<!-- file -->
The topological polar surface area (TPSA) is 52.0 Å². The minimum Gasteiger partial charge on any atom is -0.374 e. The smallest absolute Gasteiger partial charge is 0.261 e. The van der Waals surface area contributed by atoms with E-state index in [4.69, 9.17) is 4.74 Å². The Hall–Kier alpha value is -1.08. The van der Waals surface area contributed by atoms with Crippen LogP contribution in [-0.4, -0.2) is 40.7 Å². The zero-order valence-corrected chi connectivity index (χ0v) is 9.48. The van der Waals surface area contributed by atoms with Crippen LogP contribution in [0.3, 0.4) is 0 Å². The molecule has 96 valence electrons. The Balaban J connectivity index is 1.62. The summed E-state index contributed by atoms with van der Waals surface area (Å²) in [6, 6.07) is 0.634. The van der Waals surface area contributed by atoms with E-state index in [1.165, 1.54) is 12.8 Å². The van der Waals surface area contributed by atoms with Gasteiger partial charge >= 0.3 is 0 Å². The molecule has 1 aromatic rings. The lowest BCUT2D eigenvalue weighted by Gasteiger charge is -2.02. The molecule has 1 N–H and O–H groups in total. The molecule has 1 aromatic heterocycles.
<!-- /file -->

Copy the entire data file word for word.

The topological polar surface area (TPSA) is 52.0 Å². The minimum Gasteiger partial charge on any atom is -0.374 e. The smallest absolute Gasteiger partial charge is 0.261 e. The van der Waals surface area contributed by atoms with E-state index in [4.69, 9.17) is 4.74 Å². The Hall–Kier alpha value is -1.08. The van der Waals surface area contributed by atoms with Crippen LogP contribution in [-0.4, -0.2) is 40.7 Å². The zero-order valence-corrected chi connectivity index (χ0v) is 9.48. The van der Waals surface area contributed by atoms with Crippen LogP contribution in [0.3, 0.4) is 0 Å². The molecule has 96 valence electrons. The Balaban J connectivity index is 1.62. The summed E-state index contributed by atoms with van der Waals surface area (Å²) in [6, 6.07) is 0.634. The van der Waals surface area contributed by atoms with E-state index in [1.165, 1.54) is 12.8 Å². The van der Waals surface area contributed by atoms with Gasteiger partial charge >= 0.3 is 0 Å². The molecule has 1 aromatic rings. The lowest BCUT2D eigenvalue weighted by Gasteiger charge is -2.02. The molecule has 1 N–H and O–H groups in total. The molecule has 1 aromatic heterocycles.